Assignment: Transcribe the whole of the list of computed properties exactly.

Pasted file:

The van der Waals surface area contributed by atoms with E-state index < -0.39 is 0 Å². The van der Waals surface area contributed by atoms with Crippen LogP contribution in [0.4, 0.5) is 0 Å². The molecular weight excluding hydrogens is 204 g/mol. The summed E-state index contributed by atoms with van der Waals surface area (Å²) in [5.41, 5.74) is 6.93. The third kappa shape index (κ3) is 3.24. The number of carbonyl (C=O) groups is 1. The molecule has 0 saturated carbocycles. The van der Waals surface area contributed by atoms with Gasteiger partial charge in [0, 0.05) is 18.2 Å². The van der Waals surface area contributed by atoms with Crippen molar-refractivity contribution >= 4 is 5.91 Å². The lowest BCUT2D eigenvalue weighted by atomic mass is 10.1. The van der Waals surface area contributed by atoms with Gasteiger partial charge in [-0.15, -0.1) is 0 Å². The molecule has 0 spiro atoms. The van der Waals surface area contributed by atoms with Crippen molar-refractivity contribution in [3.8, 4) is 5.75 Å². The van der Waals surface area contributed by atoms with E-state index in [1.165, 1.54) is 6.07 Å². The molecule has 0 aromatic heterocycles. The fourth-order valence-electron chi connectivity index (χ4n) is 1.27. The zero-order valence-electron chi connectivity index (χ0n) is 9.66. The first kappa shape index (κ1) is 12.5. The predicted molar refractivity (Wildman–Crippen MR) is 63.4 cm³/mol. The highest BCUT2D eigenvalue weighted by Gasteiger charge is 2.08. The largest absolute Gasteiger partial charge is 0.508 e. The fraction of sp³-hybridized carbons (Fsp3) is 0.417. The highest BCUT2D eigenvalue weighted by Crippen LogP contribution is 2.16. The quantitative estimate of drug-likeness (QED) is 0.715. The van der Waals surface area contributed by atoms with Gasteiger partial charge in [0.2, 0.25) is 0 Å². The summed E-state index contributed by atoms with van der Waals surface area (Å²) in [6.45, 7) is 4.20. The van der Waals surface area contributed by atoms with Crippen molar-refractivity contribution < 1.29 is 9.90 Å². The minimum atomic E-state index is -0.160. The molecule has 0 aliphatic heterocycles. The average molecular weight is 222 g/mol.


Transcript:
The van der Waals surface area contributed by atoms with E-state index < -0.39 is 0 Å². The van der Waals surface area contributed by atoms with Crippen LogP contribution in [0.4, 0.5) is 0 Å². The molecular weight excluding hydrogens is 204 g/mol. The summed E-state index contributed by atoms with van der Waals surface area (Å²) in [5.41, 5.74) is 6.93. The third kappa shape index (κ3) is 3.24. The number of carbonyl (C=O) groups is 1. The molecule has 0 saturated carbocycles. The van der Waals surface area contributed by atoms with Gasteiger partial charge in [0, 0.05) is 18.2 Å². The van der Waals surface area contributed by atoms with Crippen molar-refractivity contribution >= 4 is 5.91 Å². The lowest BCUT2D eigenvalue weighted by atomic mass is 10.1. The van der Waals surface area contributed by atoms with Gasteiger partial charge in [-0.15, -0.1) is 0 Å². The molecule has 0 spiro atoms. The van der Waals surface area contributed by atoms with Crippen molar-refractivity contribution in [3.8, 4) is 5.75 Å². The van der Waals surface area contributed by atoms with E-state index in [1.165, 1.54) is 6.07 Å². The molecule has 0 aromatic heterocycles. The fourth-order valence-electron chi connectivity index (χ4n) is 1.27. The zero-order valence-electron chi connectivity index (χ0n) is 9.66. The first kappa shape index (κ1) is 12.5. The predicted molar refractivity (Wildman–Crippen MR) is 63.4 cm³/mol. The highest BCUT2D eigenvalue weighted by Gasteiger charge is 2.08. The largest absolute Gasteiger partial charge is 0.508 e. The fraction of sp³-hybridized carbons (Fsp3) is 0.417. The highest BCUT2D eigenvalue weighted by Crippen LogP contribution is 2.16. The quantitative estimate of drug-likeness (QED) is 0.715. The van der Waals surface area contributed by atoms with Gasteiger partial charge in [0.2, 0.25) is 0 Å². The summed E-state index contributed by atoms with van der Waals surface area (Å²) in [6.45, 7) is 4.20. The van der Waals surface area contributed by atoms with Crippen molar-refractivity contribution < 1.29 is 9.90 Å². The minimum atomic E-state index is -0.160. The molecule has 0 aliphatic heterocycles. The average molecular weight is 222 g/mol.